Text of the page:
YREKA, CA – At least two people have died in the raging California wildfire that was among several threatening thousands of homes in the western US on Monday
Two bodies were found in a charred vehicle Sunday in the driveway of a home near the remote Klamath River community, the Siskiyou County Sheriff’s Office said in a statement. The names of the victims and other details were not immediately released.
The McKinney fire in northern California near the state border with Oregon has exploded to nearly 87 square miles (225 square kilometers) after it broke out Friday in the Klamath National Forest, fire officials said. This is California’s largest wildfire of the year so far, and authorities have yet to determine the cause.
Gusty winds from a thunderstorm turned the several hundred-acre blaze into a massive blaze, while lightning sparked several smaller fires nearby, including one near the community of Seiad Valley, fire officials said.
On Monday, heavy rain helped douse the blaze, but it still threatened buildings after burning more than 100, ranging from homes to greenhouses, fire and sheriff’s officials said.
About 2,500 people remain under evacuation orders.
“If you get an order, it means go. This behavior of fire, as you will hear, is incredible. Don’t try to fight it. Don’t try to hold back,” Siskiyou County EMS Director Brian Shanone said at a community meeting Monday night.
Stormy and cloudy weather helped fire crews contain the flames, and bulldozers were able to surround the town of Yreka, fire officials said.
As of Monday, the fire was about 4 miles (6.4 kilometers) from the town of about 7,500 residents.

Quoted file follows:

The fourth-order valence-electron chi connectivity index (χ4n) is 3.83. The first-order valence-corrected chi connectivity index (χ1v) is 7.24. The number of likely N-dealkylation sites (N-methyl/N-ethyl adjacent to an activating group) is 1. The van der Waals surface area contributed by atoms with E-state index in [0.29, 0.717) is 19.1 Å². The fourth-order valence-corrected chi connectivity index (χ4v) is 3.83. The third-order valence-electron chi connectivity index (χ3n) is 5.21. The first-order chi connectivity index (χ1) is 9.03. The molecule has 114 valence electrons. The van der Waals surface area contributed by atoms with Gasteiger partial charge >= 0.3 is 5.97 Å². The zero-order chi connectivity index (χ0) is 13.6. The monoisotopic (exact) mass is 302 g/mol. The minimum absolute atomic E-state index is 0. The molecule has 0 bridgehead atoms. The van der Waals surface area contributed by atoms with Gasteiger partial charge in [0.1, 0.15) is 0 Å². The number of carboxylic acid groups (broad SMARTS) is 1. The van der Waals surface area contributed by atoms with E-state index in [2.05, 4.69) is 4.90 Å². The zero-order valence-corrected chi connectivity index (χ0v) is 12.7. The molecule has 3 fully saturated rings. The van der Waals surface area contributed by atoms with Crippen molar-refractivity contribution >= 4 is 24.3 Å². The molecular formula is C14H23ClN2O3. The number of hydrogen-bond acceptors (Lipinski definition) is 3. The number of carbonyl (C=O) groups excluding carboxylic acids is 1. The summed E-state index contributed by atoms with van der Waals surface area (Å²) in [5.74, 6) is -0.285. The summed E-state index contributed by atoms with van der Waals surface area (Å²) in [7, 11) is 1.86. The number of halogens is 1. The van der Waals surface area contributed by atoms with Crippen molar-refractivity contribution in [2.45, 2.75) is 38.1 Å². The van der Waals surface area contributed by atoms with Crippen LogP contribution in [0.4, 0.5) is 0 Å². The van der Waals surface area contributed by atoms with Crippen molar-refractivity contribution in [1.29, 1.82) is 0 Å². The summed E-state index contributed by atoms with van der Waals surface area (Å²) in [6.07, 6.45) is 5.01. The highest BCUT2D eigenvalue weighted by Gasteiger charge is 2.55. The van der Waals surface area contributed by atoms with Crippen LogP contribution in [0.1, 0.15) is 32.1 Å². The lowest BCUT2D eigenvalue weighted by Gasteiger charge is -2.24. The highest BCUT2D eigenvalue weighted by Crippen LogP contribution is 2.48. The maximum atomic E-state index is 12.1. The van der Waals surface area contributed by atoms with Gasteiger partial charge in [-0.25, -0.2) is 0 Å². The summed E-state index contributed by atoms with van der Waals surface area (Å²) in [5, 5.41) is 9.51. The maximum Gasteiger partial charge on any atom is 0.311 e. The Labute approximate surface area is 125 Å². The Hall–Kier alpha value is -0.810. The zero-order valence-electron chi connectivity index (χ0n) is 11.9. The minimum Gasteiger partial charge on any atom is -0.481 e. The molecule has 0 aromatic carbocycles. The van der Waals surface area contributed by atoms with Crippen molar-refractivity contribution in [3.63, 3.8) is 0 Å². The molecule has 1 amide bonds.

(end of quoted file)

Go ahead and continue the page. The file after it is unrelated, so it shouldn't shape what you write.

Valerie Linfoot’s son, a fire dispatcher, called her to tell her their family home of three decades in the Klamath River had burned down. Linfoot said her husband had worked as a firefighter for the U.S. Forest Service for years, and the family had done everything they could to prepare their house for a wildfire — including installing a metal roof and trimming trees and tall grass around the property.
“It was as safe as we could make it and it was so dry and so hot and the fire was moving so fast,” Linfoot told the Bay Area News Group. She said her neighbors also lost homes.
“The place is beautiful. And from what I saw, it was just destroyed. It is completely destroyed,” she told the news group.
In northwestern Montana, winds picked up Monday afternoon on a fire burning in forested land west of Flathead Lake, forcing firefighters to ground all aircraft and prompting the Lake County Sheriff’s Office to begin evacuating residents in the northeast corner of the fire.
The fire is producing a lot of smoke, causing visibility problems for aircraft, said Sarah Rouse, a spokeswoman for the fire management team.
The fire, which started Friday afternoon near the town of Elmo on the Flathead Indian Reservation, is 20 square miles (52 square kilometers) in size, fire officials said.
Idaho’s Moose Fire has burned more than 85 square miles (220 square kilometers) in the Salmon-Challis National Forest, while threatening homes, mining operations and fishing near the town of Salmon. On Monday it was 23%.
And a wildfire raging in northwest Nebraska prompted evacuations and destroyed or damaged several homes near the small town of Gehring. The Carter Canyon fire started Saturday as two separate fires that merged. It was about 30% contained by Monday morning.
In California, Gov. Gavin Newsom declared a state of emergency on Saturday, giving him more flexibility to make decisions about emergency response and recovery efforts and to use federal aid.
Scientists said climate change has made the West warmer and drier over the past three decades and will continue to make weather more extreme and wildfires more frequent and destructive.
The US Forest Service has closed a 110-mile (177-kilometer) stretch of the famous Pacific Crest Trail in northern California and southern Oregon. Sixty hikers in that area were helped to evacuate Saturday, according to the Jackson County Sheriff’s Office in Oregon, which assisted in the effort.
Weber reported from Los Angeles. Associated Press reporters Amy Hanson in Helena, Montana; Marjorie Beck in Omaha, Nebraska; and Keith Ridler in Boise, Idaho, contributed to this report.
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Two found dead in charred car in California wildfire zone
Source link Two found dead in charred car in California wildfire zone